Had it not worked, the back of Michael’s jacket would have looked like this, the test sleeve. See the 90 degree angle of needle holes?

Sleeve

Fortunately, it did work. It looks terrific. In actuality, the colors match perfectly. It’s just the difference in texture that makes them look slightly different in the photograph.

Finally, I wanted to sign my work. Spent most of yesterday trying to find a way to make a small label stitched with my name to put under the Pendleton label. Couldn’t make it happen.

Instead, here’s what I did today.

My label

And close up. All the embroidery on this jacket is done in chain stitch.

Signature

Notice that my label echoes the Pendleton label.

Pendleton label

I’m pleased with the results. I sure hope Michael will be.

As I write he is about 50 miles from Bermuda in the Atlantic Ocean. The boat on which he is crewing, Windborn, is first in class in the Newport Bermuda Race.

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Stitching the patch

Covering the tan chain stitching with cream chain stitching is really hard work.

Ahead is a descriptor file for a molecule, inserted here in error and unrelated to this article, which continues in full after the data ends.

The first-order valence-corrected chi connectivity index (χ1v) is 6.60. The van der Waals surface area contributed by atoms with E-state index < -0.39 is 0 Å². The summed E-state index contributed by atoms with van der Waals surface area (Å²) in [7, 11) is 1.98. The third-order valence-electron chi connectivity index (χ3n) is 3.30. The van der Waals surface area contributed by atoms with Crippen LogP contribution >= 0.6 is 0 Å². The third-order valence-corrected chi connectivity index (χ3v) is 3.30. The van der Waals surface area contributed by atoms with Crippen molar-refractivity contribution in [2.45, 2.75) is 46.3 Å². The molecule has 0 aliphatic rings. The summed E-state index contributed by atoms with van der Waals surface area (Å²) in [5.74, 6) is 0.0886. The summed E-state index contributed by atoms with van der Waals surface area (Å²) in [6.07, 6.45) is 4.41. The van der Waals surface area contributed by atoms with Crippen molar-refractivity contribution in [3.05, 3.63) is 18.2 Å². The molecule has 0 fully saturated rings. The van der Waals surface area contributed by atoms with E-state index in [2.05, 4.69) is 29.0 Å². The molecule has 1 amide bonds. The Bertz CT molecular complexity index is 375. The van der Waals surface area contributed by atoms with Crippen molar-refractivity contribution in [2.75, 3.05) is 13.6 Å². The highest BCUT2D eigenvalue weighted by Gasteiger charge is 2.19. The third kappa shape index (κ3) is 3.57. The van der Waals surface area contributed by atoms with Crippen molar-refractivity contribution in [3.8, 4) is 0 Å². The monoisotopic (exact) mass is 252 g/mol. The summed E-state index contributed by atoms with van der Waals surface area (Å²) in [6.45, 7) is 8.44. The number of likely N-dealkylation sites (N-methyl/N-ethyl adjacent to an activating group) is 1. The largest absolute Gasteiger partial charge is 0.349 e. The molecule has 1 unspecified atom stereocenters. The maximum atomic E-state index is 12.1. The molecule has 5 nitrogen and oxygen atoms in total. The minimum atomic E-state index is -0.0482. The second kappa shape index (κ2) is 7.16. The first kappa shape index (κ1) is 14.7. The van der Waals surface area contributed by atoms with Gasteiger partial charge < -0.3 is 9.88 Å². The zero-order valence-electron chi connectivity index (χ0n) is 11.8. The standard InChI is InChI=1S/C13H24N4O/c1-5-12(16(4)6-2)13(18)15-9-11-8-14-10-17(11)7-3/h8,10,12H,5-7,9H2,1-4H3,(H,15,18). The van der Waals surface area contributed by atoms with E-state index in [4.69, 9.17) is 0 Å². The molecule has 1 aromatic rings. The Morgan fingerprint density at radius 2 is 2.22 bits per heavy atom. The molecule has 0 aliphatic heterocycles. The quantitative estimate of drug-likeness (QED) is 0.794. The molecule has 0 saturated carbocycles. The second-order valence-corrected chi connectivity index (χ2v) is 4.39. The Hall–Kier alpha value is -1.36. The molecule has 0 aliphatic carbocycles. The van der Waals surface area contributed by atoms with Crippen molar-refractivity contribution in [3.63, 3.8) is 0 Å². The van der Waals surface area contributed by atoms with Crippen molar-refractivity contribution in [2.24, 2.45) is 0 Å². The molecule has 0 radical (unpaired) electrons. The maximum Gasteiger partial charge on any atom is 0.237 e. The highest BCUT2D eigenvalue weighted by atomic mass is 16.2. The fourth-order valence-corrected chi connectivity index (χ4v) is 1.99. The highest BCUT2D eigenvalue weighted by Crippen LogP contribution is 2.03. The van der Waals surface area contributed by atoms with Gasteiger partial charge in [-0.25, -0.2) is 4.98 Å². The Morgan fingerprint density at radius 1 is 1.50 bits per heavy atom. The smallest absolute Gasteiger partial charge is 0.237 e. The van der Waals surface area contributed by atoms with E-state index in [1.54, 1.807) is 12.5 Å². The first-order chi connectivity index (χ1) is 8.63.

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First of all, the fabric is tightly woven and very firm, tough to pierce with a needle–at least, with the needle I need for this thread. Second, I’m now stitching through layers of threads.

See the back:

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While I’m doing this, I’m thinking about Neki’s comment that I might try fusing the patch to the jacket instead of stitching it. I had expressed my uncertainty about doing that. Well, fusing appeals, as it would allow me to cover more than the stitched area with the fusible material and that would mean I could cut the patch right at the edges of the stitching. It could make for a crisper, neater look than having to turn under the edges.

But how will this acrylic wool blend thread take to heat? You can be sure I will be doing some trials elsewhere.

Since I happen to have this product

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which says it can be used on leather and that it doesn’t require high heat, I’m thinking ever more seriously about the fusing idea. But I am definitely going to have to find some way to do a test before I put an iron to the patch and the back of the jacket.